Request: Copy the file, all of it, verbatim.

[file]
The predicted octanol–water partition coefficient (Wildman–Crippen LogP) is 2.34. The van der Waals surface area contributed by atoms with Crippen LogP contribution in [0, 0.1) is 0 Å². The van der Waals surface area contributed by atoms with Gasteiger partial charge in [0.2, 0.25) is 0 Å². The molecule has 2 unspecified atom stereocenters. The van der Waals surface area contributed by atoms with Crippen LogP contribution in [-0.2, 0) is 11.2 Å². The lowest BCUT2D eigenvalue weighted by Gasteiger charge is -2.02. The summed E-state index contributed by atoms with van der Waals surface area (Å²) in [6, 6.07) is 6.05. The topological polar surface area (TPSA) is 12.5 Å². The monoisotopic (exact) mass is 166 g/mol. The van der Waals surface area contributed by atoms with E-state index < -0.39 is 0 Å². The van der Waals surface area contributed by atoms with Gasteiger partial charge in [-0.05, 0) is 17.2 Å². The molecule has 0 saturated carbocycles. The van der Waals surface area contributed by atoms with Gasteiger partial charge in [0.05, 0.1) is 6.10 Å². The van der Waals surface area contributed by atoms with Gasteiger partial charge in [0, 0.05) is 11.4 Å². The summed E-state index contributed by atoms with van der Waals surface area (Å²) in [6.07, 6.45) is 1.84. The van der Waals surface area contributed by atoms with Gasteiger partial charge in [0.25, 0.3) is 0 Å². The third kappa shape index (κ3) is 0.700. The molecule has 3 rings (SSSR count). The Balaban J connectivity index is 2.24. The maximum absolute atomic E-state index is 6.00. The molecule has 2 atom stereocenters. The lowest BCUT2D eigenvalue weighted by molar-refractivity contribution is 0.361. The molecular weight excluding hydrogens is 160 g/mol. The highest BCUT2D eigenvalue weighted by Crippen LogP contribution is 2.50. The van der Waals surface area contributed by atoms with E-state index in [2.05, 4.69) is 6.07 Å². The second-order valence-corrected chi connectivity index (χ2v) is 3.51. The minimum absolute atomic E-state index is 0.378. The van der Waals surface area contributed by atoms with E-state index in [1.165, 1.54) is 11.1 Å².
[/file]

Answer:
The predicted octanol–water partition coefficient (Wildman–Crippen LogP) is 2.34. The van der Waals surface area contributed by atoms with Crippen LogP contribution in [0, 0.1) is 0 Å². The van der Waals surface area contributed by atoms with Gasteiger partial charge in [0.2, 0.25) is 0 Å². The molecule has 2 unspecified atom stereocenters. The van der Waals surface area contributed by atoms with Crippen LogP contribution in [-0.2, 0) is 11.2 Å². The lowest BCUT2D eigenvalue weighted by Gasteiger charge is -2.02. The summed E-state index contributed by atoms with van der Waals surface area (Å²) in [6, 6.07) is 6.05. The topological polar surface area (TPSA) is 12.5 Å². The monoisotopic (exact) mass is 166 g/mol. The van der Waals surface area contributed by atoms with E-state index < -0.39 is 0 Å². The van der Waals surface area contributed by atoms with Gasteiger partial charge in [-0.05, 0) is 17.2 Å². The molecule has 0 saturated carbocycles. The van der Waals surface area contributed by atoms with Gasteiger partial charge in [0.05, 0.1) is 6.10 Å². The van der Waals surface area contributed by atoms with Gasteiger partial charge in [0, 0.05) is 11.4 Å². The summed E-state index contributed by atoms with van der Waals surface area (Å²) in [6.07, 6.45) is 1.84. The van der Waals surface area contributed by atoms with Gasteiger partial charge in [0.25, 0.3) is 0 Å². The third kappa shape index (κ3) is 0.700. The molecule has 3 rings (SSSR count). The Balaban J connectivity index is 2.24. The maximum absolute atomic E-state index is 6.00. The molecule has 2 atom stereocenters. The lowest BCUT2D eigenvalue weighted by molar-refractivity contribution is 0.361. The molecular weight excluding hydrogens is 160 g/mol. The highest BCUT2D eigenvalue weighted by Crippen LogP contribution is 2.50. The van der Waals surface area contributed by atoms with E-state index in [2.05, 4.69) is 6.07 Å². The second-order valence-corrected chi connectivity index (χ2v) is 3.51. The minimum absolute atomic E-state index is 0.378. The van der Waals surface area contributed by atoms with E-state index in [1.165, 1.54) is 11.1 Å².